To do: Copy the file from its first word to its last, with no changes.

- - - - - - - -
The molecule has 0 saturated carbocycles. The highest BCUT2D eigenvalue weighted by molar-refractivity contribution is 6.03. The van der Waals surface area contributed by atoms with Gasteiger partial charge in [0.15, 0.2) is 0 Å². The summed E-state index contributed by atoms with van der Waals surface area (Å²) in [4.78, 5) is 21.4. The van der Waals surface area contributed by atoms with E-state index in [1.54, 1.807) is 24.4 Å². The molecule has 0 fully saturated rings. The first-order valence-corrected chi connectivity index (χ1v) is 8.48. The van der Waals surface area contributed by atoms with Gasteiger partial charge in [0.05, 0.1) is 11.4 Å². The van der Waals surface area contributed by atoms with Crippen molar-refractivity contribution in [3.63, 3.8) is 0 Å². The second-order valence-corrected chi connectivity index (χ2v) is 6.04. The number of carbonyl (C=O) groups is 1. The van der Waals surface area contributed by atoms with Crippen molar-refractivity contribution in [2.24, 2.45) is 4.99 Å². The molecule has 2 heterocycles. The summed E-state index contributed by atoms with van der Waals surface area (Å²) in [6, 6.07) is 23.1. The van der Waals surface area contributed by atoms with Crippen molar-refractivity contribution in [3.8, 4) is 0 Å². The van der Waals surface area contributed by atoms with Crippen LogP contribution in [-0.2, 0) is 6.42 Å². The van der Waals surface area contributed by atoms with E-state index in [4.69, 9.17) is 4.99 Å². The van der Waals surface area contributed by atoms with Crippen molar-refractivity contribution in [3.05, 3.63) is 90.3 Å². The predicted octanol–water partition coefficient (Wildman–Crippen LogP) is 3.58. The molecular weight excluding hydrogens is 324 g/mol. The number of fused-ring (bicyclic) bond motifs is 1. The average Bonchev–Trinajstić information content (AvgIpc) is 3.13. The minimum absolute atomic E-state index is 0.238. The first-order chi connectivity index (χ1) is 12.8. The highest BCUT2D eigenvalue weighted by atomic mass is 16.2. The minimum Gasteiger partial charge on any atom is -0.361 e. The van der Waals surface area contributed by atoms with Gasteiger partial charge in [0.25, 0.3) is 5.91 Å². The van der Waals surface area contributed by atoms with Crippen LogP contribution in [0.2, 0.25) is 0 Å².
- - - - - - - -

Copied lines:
The molecule has 0 saturated carbocycles. The highest BCUT2D eigenvalue weighted by molar-refractivity contribution is 6.03. The van der Waals surface area contributed by atoms with Gasteiger partial charge in [0.15, 0.2) is 0 Å². The summed E-state index contributed by atoms with van der Waals surface area (Å²) in [4.78, 5) is 21.4. The van der Waals surface area contributed by atoms with E-state index in [1.54, 1.807) is 24.4 Å². The molecule has 0 fully saturated rings. The first-order valence-corrected chi connectivity index (χ1v) is 8.48. The van der Waals surface area contributed by atoms with Gasteiger partial charge in [0.05, 0.1) is 11.4 Å². The van der Waals surface area contributed by atoms with Crippen molar-refractivity contribution in [3.63, 3.8) is 0 Å². The second-order valence-corrected chi connectivity index (χ2v) is 6.04. The number of carbonyl (C=O) groups is 1. The van der Waals surface area contributed by atoms with Crippen molar-refractivity contribution in [2.24, 2.45) is 4.99 Å². The molecule has 2 heterocycles. The summed E-state index contributed by atoms with van der Waals surface area (Å²) in [6, 6.07) is 23.1. The van der Waals surface area contributed by atoms with Crippen molar-refractivity contribution in [3.8, 4) is 0 Å². The van der Waals surface area contributed by atoms with Crippen LogP contribution in [-0.2, 0) is 6.42 Å². The van der Waals surface area contributed by atoms with E-state index in [4.69, 9.17) is 4.99 Å². The van der Waals surface area contributed by atoms with Crippen molar-refractivity contribution in [3.05, 3.63) is 90.3 Å². The predicted octanol–water partition coefficient (Wildman–Crippen LogP) is 3.58. The molecular weight excluding hydrogens is 324 g/mol. The number of fused-ring (bicyclic) bond motifs is 1. The average Bonchev–Trinajstić information content (AvgIpc) is 3.13. The minimum absolute atomic E-state index is 0.238. The first-order chi connectivity index (χ1) is 12.8. The highest BCUT2D eigenvalue weighted by atomic mass is 16.2. The minimum Gasteiger partial charge on any atom is -0.361 e. The van der Waals surface area contributed by atoms with Gasteiger partial charge in [0.25, 0.3) is 5.91 Å². The van der Waals surface area contributed by atoms with Crippen LogP contribution in [0.2, 0.25) is 0 Å².